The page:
I tried to escape a corn maze. Here’s how it went.


Here are my favorite fall activities: shopping for kitschy sweaters at the thrift store, crafting punny Halloween costumes and experimenting with every type of squash at the farmers market. Corn mazes generally don’t rank very high on my list of autumnal to-dos. I am embarrassingly bad at reading maps (it’s not my fault, my brain is broken). Being lost makes me anxious. This fall, though, I decided to challenge myself.

Me, already lost. | Photo by Gabor Degre

Corn mazes, otherwise (punnily) known as maize mazes, are a fall tradition — perhaps ironically, as corn crops are at their lushest in August. The history of the modern American corn maze  — with its intricate aerial designs and winding trails — allegedly dates back to 1993, when Don Frantz and Adrian Fisher grew “The Amazing Maize Maze,” shaped like a stegosaurus called “Cornelius the Cobosaurus.” 

At the time, the three-acre corn maze in eastern Pennsylvania seemed like a veritable vanguard in a world of easy-to-solve geometric hedge mazes. Now, come September, they’re ubiquitous.

Farmers have to consider many factors to successfully make a corn maze, like whether they have the right soil and climate, and how much time they want to devote to marketing and customer service. While some farms will hire companies like Precision Mazes and The MAiZE to cut mazes in their fields with GPS-driven tractors, other farms will design and grow their own corn mazes. 

One such farm is Treworgy Family Orchards in Levant, Maine, less than half an hour away from Bangor. Each year, the family designs and lays out the corn maze over a series of months for visitors to enjoy, along with other fall activities like apple picking and pick-your-own pumpkin patches.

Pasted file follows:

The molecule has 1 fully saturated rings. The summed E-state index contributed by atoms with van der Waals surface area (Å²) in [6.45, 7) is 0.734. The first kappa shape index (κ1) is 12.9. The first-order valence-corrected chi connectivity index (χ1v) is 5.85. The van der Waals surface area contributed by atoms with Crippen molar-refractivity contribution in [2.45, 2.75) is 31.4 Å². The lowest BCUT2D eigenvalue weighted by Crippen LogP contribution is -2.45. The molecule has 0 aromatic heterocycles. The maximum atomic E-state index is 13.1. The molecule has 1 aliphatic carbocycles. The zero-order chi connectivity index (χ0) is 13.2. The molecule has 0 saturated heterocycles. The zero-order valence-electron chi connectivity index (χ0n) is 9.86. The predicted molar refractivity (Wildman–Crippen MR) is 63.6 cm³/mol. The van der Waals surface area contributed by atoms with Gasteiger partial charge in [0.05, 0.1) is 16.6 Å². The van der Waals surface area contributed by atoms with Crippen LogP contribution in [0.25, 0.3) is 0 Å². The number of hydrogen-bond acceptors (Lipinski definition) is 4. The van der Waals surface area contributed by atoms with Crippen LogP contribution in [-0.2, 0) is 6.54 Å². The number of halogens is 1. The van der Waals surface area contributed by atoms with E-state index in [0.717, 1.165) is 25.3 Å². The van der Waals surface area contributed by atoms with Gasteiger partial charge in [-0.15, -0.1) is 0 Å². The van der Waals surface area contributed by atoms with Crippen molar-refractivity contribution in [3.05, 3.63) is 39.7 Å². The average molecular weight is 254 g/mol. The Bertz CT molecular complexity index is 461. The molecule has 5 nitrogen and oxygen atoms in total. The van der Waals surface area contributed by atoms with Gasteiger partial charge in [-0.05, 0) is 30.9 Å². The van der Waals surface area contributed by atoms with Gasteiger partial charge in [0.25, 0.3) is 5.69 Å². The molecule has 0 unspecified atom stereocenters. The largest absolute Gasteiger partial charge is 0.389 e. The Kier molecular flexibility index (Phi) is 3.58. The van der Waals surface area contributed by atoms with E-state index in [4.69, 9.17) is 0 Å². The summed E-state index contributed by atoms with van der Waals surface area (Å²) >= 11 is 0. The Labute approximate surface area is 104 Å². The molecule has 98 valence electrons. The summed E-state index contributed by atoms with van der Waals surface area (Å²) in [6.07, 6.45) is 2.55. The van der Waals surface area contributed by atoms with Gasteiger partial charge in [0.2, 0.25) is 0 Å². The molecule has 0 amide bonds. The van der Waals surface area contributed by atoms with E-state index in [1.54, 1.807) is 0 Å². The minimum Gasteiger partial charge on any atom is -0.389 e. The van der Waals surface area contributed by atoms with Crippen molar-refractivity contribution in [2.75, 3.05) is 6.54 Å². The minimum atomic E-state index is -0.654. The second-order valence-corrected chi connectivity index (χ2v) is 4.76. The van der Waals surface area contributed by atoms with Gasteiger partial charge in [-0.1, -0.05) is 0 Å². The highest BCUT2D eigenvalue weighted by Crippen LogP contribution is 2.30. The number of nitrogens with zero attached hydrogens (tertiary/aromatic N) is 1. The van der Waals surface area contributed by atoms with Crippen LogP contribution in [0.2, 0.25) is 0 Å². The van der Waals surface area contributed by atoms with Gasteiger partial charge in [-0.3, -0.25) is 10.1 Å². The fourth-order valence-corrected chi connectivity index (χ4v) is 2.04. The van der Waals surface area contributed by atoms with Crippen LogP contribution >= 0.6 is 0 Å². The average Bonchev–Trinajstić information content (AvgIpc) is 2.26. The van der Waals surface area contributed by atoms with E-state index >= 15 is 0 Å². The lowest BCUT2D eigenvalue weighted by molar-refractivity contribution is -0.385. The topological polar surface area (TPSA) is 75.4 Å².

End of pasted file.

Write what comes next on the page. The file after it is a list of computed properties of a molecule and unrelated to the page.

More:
Aerial view of Treworgy Family Orchard’s corn maze inspired by Maine author Robert McCloskey’s classic children’s book, “Blueberries for Sal.” | Photo by Jeremy Grant

This year’s design was based on “Blueberries for Sal,” a classic 1948 children’s book by Maine author Robert McCloskey. The story follows a mother and her daughter, the titular Sal, as they harvest wild blueberries. A mother bear and her cub happen to be doing the same. A comedy of errors ensues. (Don’t worry, Sal and her mother both survive their encounter with wild bears.) 

When viewed from above, the scattered stalks form a foraging mother bear trailed by a child carrying a blueberry pail. It is adorable, and I was determined to conquer it. 

Learning to try

I wanted to be prepared before I went into the corn maze, so I researched some corn maze solving hacks.

The classic trick is the “wall follower” or “right-hand rule,” where you put your right hand on a corn maze wall as you walk and it will, apparently, lead you to the exit. Maze experts say the rule only works for simple mazes. With the twists and turns of the Treworgy Family Orchards corn maze, I definitely wasn’t going to get out that easily.

The map for Treworgy Family Orchard’s “Blueberries for Sal”-inspired maze. | Photo by Gabor Degre

I found a few tips that I thought might come in handy. First, puzzle experts recommend solving the maze on the map before you start. Second, look for a point of reference above the treeline (cornline?) and use as a compass to keep yourself oriented. Finally, bring a pen and your map to mark where you turn along the way in case you need to backtrack. 

I also went to the Bangor Public Library to pick up a copy of “Blueberries for Sal.” 

Searching for Robert McCloskey’s “Blueberries for Sal” at the Bangor Public Library. | GIF by Sam Schipani via GIPHY